Mental health advocates; CMS team up to prevent teen ‘suicide spark’ during holidays

School district normalizing suicide conversation

CHARLOTTE, N.C. (WBTV) - An eye opening number, suicide is now the second leading cause of death for children between the ages of 10 and 17 in North Carolina.

During the holidays, experts say something called the “suicide spark” can spike among teenagers.

It happens at this time of year - when families are together during the holiday break - and instead of enjoying the cheer of the season, these young people are in dark and dangerous places.

“This is an everybody problem," says Suicide Prevention Advocate, Fonda Bryant.

Bryant says its an issue almost every school district in the country faces, and here we are no exception. The most recent data from the North Carolina Department of Health and Human services speaks for itself.

Statewide, 44 children and teens took their lives in 2017. Five of those children and teens were in Mecklenburg County.

Bryant says bringing that number to zero, starts with a conversation.

She says you wouldn’t know from looking at her, but she has depression.

“I have a mental health condition. You would not know,” she says. "It has no face and it does not discriminate.”

WBTV Education Reporter, Chandler Morgan, was at Hough High school as Bryant shared her own story with these underclassmen; an age group she considers to be high risk.

“Because of that depression, 24 years ago, I almost died by suicide," explained Bryant, to the students.

She says suicidal thoughts do not discriminate— not by age or skin color.

“In the African American community, we have always been taught, pray about it, don’t claim it, give it to God… White people have mental health problems we do not. Which is not true," Bryant says.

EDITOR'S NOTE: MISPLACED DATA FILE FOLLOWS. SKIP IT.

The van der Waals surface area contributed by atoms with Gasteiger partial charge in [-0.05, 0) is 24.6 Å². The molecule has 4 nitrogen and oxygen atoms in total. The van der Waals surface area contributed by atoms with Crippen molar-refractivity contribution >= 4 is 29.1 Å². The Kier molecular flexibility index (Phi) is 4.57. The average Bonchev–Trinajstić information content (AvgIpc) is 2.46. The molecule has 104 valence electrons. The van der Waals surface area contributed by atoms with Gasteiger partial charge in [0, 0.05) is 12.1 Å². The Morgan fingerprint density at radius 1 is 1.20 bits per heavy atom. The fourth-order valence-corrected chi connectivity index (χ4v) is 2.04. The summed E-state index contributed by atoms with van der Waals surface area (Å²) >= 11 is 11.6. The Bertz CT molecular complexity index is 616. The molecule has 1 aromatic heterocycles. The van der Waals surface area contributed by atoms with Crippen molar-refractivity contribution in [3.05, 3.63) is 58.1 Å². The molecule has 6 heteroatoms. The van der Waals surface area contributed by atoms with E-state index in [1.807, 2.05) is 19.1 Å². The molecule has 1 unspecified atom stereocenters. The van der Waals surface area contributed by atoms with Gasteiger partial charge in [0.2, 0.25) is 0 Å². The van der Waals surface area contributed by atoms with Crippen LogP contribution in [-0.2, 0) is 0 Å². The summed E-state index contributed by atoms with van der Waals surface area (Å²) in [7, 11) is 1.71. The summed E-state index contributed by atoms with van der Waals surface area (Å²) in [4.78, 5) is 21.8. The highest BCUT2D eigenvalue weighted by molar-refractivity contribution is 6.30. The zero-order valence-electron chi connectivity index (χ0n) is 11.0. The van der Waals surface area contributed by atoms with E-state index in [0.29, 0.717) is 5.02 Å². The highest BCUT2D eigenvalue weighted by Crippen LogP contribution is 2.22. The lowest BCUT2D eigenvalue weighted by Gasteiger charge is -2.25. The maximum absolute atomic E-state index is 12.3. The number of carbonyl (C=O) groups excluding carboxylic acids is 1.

One student, so inspired by what was said - chose to share, too.

"It can save your life.”

The student explained they "tried to drive a knife through [their] heart.. the only thing that stopped [them] was all of the thoughts and memories [they] have of [their] life, come rushing to [them] all at once.”

The numbers indicate that student isn’t alone. We asked seniors if their peers have suicidal thoughts.

“I think its extremely important because it’s a growing issue.”

Conor Cronan works alongside a group of nearly 70 student and teacher mentors in the school, called Sources of Strength. They too, want to end the stigma around suicide, and give students a mentor to turn to.

We asked them how often they find that students coming to the group seeking that strength?

“I’ve seen more people coming to me and the bigger effect its having on Hough," says Cronan.“But also because its been proven that having a mentor can lower the rates of sucicde by a really larger percent.”

Student mentors like Morgan Sutton have received formal mental health training—so when students need someone to turn to, not only can they relate, but they can help.

“For me personally my junior year I was personally battling stress.. its easier to relate because you’ve gone through it yourself," says Sutton. “Coming into high school knowing how to deal with that stress will definitely help them in the long run rather than getting to their junior year and them having all of this stress and they don’t know what to do about it."

Is it working?

“I think it has worked, I’ve seen a big impact around school, students are more willing to come forward.”

Although a slow change, it s a steady one. Bryant says its a change that can be a lifeline - and a lifesaver.

“You just never give up.”

Bryant’s outreach extends to parents and adults - she says the suicide awareness conversation must be a responsibility of theirs, too.

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